What Buyers Should Know About Escalation Clauses

When you’re house hunting, one term you may be exposed to is the escalation clause. This is a term that usually comes up during the offer phase. Simply put, when making an offer on a home, you may wish to bid a single price, or you may wish to augment your offer with an escalation clause.

But when is it necessary for buyers to use an escalation clause? And what does an escalation clause actually do? In this post, we’ll fill you in on everything you need to know about escalation clauses, specifically from the buyer’s point of view.

Defining the Term

We’ll start with a basic definition. An escalation clause is a specific type of contract, which allows the buyer to say something like this: “I’ll pay XXX amount of money on the home, unless the seller receives a higher offer, in which case I’ll pay up to XXX.”

Essentially, escalation clauses are designed to keep you from being outbid; in a really competitive market, an escalation clause can keep you in the game. But while they may sound simple in theory, they can actually invite quite a bit of complexity into your real estate transaction.

How Escalation Clauses Work

The specifics of an escalation clause can vary according to the house and circumstance in question. Generally speaking, though, it will include these core components:

  • The original offer price you’re willing to pay.
  • How much you wish to increase your price over any competitive bids.
  • The maximum amount you’re willing to pay on a home.

So, for example, you may say that you’d like to bid $200,000 on a home; and, if another buyer puts in a higher offer, you’re willing to increase your price to $2,000 over what they bid; but, you won’t pay anything over $225,000 total. That’s a basic example of a standard escalation clause.

From the Seller’s Point of View

Now, you may find yourself wondering: What will sellers say about your escalation clause?

It’s totally up to the seller’s discretion whether they will accept an offer with an escalation clause. Some simply won’t consider them at all, preferring buyers to make a more basic offer of what they’re willing to pay on the home.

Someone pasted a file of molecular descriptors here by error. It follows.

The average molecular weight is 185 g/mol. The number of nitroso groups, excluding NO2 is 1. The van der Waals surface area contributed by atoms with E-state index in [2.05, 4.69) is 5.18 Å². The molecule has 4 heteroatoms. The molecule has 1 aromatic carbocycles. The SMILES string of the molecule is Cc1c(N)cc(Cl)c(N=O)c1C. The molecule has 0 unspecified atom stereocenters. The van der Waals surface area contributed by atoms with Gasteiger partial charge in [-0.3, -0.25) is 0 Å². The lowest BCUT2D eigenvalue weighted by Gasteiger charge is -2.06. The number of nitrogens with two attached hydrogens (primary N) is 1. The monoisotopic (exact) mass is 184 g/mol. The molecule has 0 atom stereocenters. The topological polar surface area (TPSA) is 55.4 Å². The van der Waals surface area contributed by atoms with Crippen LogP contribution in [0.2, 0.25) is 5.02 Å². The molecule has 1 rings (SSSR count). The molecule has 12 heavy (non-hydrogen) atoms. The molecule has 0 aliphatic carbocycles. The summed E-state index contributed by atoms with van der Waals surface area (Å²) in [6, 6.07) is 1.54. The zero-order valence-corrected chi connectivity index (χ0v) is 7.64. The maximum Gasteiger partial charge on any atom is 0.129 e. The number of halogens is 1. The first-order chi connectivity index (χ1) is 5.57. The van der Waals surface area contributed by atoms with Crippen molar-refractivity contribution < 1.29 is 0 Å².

But in a hot market, sellers may sometimes prefer escalation clauses, because it encourages bidding wars.

In other words, when it comes to whether or not the seller will accept your escalation clause, it’s very seller- and market-dependent.

What if There are No Other Offers?

Generally speaking, we’d only recommend using an escalation clause if you feel fairly confident that there will be many competing offers.

That’s because, when you provide an escalation clause, you’re laying all your cards on the table; you’re signaling exactly how much you’re truly willing to pay. And if you don’t have counteroffers to contend with, you’re giving the seller an opportunity to use that information against you, essentially forcing you to pay your top amount.

What Should You Do?

When it comes to whether you should include an escalation clause in your offer, there aren’t any simple or straightforward answers. The best thing you can do is talk it over with your real estate agent, who can study the market and make an educated guess about what kind of offers the home is going to get. Your agent can then advise on whether an escalation clause can be beneficial, or simply entails unnecessary risk.

If you do decide to provide an escalation clause with your offer, put some thought into how high you’re really willing to go, and how much you’d like to “escalate” your offer over the competition.

And remember that while escalation clauses can be helpful, they can also come back to bite you, particularly if there aren’t any other offers made. Don’t use this option lightly.

More Questions About Buying or Selling a House?

We hope this has been a helpful guide to escalation clauses.

If you’re seeking additional insights into the process of buying or selling a home, don’t forget to claim your FREE seller’s report from SOLD.com. Request yours today and get individualized guidance for selling your own property.